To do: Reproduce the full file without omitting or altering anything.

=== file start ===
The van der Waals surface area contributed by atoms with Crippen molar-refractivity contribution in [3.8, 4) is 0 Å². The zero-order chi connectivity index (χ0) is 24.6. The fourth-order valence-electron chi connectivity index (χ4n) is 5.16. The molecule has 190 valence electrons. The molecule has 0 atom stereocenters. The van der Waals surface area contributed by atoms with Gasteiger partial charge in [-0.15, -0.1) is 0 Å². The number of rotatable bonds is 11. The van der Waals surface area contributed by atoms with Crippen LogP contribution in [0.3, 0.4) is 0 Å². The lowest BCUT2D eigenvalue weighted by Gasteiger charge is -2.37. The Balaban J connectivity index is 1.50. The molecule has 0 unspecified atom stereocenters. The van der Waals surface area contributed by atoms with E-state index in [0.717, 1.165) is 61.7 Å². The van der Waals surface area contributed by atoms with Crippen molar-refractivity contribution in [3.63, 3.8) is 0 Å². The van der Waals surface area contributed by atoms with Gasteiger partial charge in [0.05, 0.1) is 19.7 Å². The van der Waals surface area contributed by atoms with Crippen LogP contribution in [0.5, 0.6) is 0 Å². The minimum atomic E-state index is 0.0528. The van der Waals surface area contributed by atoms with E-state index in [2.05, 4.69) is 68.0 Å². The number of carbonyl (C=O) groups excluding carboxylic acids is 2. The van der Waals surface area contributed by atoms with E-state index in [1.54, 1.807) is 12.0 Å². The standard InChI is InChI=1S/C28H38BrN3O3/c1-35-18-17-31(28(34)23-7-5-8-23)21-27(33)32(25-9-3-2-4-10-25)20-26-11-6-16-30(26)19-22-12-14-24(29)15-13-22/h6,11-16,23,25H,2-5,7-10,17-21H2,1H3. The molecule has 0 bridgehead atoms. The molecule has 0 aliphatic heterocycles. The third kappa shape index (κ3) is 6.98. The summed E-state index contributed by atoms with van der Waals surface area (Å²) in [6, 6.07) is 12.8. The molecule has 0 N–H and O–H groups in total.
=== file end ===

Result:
The van der Waals surface area contributed by atoms with Crippen molar-refractivity contribution in [3.8, 4) is 0 Å². The zero-order chi connectivity index (χ0) is 24.6. The fourth-order valence-electron chi connectivity index (χ4n) is 5.16. The molecule has 190 valence electrons. The molecule has 0 atom stereocenters. The van der Waals surface area contributed by atoms with Gasteiger partial charge in [-0.15, -0.1) is 0 Å². The number of rotatable bonds is 11. The van der Waals surface area contributed by atoms with Crippen LogP contribution in [0.3, 0.4) is 0 Å². The lowest BCUT2D eigenvalue weighted by Gasteiger charge is -2.37. The Balaban J connectivity index is 1.50. The molecule has 0 unspecified atom stereocenters. The van der Waals surface area contributed by atoms with E-state index in [0.717, 1.165) is 61.7 Å². The van der Waals surface area contributed by atoms with Crippen molar-refractivity contribution in [3.63, 3.8) is 0 Å². The van der Waals surface area contributed by atoms with Gasteiger partial charge in [0.05, 0.1) is 19.7 Å². The van der Waals surface area contributed by atoms with Crippen LogP contribution in [0.5, 0.6) is 0 Å². The minimum atomic E-state index is 0.0528. The van der Waals surface area contributed by atoms with E-state index in [2.05, 4.69) is 68.0 Å². The number of carbonyl (C=O) groups excluding carboxylic acids is 2. The van der Waals surface area contributed by atoms with E-state index in [1.54, 1.807) is 12.0 Å². The standard InChI is InChI=1S/C28H38BrN3O3/c1-35-18-17-31(28(34)23-7-5-8-23)21-27(33)32(25-9-3-2-4-10-25)20-26-11-6-16-30(26)19-22-12-14-24(29)15-13-22/h6,11-16,23,25H,2-5,7-10,17-21H2,1H3. The molecule has 0 bridgehead atoms. The molecule has 0 aliphatic heterocycles. The third kappa shape index (κ3) is 6.98. The summed E-state index contributed by atoms with van der Waals surface area (Å²) in [6, 6.07) is 12.8. The molecule has 0 N–H and O–H groups in total.